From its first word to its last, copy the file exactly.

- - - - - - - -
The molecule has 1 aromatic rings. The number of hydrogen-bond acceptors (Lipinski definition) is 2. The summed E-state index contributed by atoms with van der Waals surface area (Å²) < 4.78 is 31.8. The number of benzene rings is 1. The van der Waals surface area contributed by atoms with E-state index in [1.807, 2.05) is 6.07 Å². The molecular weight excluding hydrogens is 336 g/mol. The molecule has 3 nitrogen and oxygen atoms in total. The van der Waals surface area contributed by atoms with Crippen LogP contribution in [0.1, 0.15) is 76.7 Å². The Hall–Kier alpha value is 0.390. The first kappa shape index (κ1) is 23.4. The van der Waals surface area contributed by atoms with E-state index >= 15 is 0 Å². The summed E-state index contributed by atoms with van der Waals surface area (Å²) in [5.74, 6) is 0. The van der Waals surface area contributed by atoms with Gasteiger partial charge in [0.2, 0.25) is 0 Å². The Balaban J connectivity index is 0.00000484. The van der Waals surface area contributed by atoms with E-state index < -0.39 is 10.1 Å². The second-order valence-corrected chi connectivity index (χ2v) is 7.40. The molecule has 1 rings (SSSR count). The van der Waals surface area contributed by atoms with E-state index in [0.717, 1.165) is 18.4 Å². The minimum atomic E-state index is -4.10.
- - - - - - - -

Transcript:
The molecule has 1 aromatic rings. The number of hydrogen-bond acceptors (Lipinski definition) is 2. The summed E-state index contributed by atoms with van der Waals surface area (Å²) < 4.78 is 31.8. The number of benzene rings is 1. The van der Waals surface area contributed by atoms with E-state index in [1.807, 2.05) is 6.07 Å². The molecular weight excluding hydrogens is 336 g/mol. The molecule has 3 nitrogen and oxygen atoms in total. The van der Waals surface area contributed by atoms with Crippen LogP contribution in [0.1, 0.15) is 76.7 Å². The Hall–Kier alpha value is 0.390. The first kappa shape index (κ1) is 23.4. The van der Waals surface area contributed by atoms with E-state index >= 15 is 0 Å². The summed E-state index contributed by atoms with van der Waals surface area (Å²) in [5.74, 6) is 0. The van der Waals surface area contributed by atoms with Gasteiger partial charge in [0.2, 0.25) is 0 Å². The Balaban J connectivity index is 0.00000484. The van der Waals surface area contributed by atoms with E-state index < -0.39 is 10.1 Å². The second-order valence-corrected chi connectivity index (χ2v) is 7.40. The molecule has 1 rings (SSSR count). The van der Waals surface area contributed by atoms with E-state index in [0.717, 1.165) is 18.4 Å². The minimum atomic E-state index is -4.10.